We all want to live in a thriving community where everyone has the chance to succeed. The building blocks of such a community include a good education, safe neighborhoods, reliable roads and healthy people — and insurance coverage is foundational for ensuring we are all healthy.
Thanks to the Medicaid expansion, more and more Kentuckians have a stake in their own health care and we all will benefit because of it.
In fact, if we’ve learned anything from the last two-and-a-half years of the Medicaid expansion, it’s that people are able to engage in their health care exactly because they are covered in the first place. Here are some examples:
▪ Preventative screenings for conditions like colorectal cancer, cervical cancer, high cholesterol and diabetes through Medicaid have all doubled.
▪ Regular dental check-ups have doubled.
▪ Tobacco-use counseling and interventions have nearly tripled.
▪ People are getting more regular care for chronic illnesses like asthma, hypertension and depression, and are less likely to skip taking prescribed medicine.
▪ Emergency rooms aren’t being used as a “usual source of care” as often.
▪ More people have a personal doctor and they’re going to annual check-ups more.
Already, according to an important new academic study, there’s been a 4.8 percent increase in low-income adults who report they have “excellent health” in Kentucky and Arkansas, which expanded Medicaid, compared to Texas, which did not.
Despite these gains, the Bevin administration is proposing to erect barriers to Medicaid coverage that will make such progress harder to continue. Past experiments show premiums, lockout periods and other barriers included in the administration’s plan result in loss of coverage. The administration’s proposal admits that at least 86,000 fewer Kentuckians will be covered if the plan is implemented.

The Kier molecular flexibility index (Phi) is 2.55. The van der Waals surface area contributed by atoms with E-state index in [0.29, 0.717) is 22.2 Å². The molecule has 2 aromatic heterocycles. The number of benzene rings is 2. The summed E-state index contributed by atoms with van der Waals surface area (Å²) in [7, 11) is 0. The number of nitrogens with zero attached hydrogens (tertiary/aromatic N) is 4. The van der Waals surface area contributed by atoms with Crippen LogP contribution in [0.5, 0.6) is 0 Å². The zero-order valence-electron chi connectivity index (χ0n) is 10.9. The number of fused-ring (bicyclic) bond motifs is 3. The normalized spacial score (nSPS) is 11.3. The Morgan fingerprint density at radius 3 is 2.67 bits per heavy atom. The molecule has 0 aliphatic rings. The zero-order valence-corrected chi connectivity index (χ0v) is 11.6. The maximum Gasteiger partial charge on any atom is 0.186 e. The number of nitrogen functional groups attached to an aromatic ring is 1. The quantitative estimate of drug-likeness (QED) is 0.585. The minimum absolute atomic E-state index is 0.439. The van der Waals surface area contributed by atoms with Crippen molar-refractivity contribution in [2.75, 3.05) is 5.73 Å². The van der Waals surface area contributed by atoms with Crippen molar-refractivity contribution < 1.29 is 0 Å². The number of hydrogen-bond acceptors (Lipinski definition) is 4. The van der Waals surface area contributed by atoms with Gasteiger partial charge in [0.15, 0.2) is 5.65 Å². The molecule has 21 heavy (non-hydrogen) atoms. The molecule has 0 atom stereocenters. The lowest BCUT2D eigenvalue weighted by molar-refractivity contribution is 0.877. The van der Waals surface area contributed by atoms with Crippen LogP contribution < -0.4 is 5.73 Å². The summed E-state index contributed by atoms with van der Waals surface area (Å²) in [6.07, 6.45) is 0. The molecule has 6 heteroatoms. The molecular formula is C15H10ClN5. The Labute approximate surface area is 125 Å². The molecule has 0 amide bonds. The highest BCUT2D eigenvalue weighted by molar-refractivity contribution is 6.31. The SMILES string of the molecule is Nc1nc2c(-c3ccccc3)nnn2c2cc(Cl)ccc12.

The proposal incorrectly assumes that if you make it harder for people to get Medicaid they will somehow get good jobs that will allow them to obtain employer-sponsored health insurance. Such a claim is at odds with reality.
For the last few decades, wages have been stagnant, good jobs are scarce and employers are less often providing benefits. In 1980, 70 percent of Kentucky workers were covered through employer-sponsored health plans. Today that has fallen to 56 percent.
Most of those covered by the Medicaid expansion are working now — they just work in low-wage jobs in restaurants, construction, retail stores and other low-paying sectors.
Many parts of the state face a shortage of jobs because of fallout from the Great Recession or other transitions in the economy. Only 28 of Kentucky’s 120 counties have more jobs now than they did before the Great Recession. Also, other Kentuckians are caregivers for children and family members or face barriers to the labor force because of factors such as a lack of training, an inability to afford child care or a prohibitive criminal record.
One bright spot in our economy has been the healthcare sector, thanks in part to the federal dollars coming in because of Medicaid expansion. In the last two years, the state has added 9,000 jobs in hospitals and outpatient-care facilities.
If sustainability is truly a concern for Kentucky, then we should carefully consider what moving backward on our health care would mean: sicker people, fewer jobs and less money flowing into the state. The Medicaid expansion is already saving us money, but there are ways to make it work even better in the long run, both for those it covers and for the state budget.
Options include unfreezing the hospital provider tax that has been capped at 2006 levels despite the billions more dollars in revenue hospitals are receiving, and moving Medicaid reimbursements toward a model that focuses more on people getting healthy than on the number of treatments they receive.
We all do better when we all do better. Our commonwealth will thrive when building blocks like good health are in place. So far, the Medicaid expansion has us pointed in the right direction, and our investment is paying off. The administration should build on this progress and not move the state backward in the final proposal it sends to Washington.
Dustin Pugel is research and policy associate at the Kentucky Center for Economic Policy.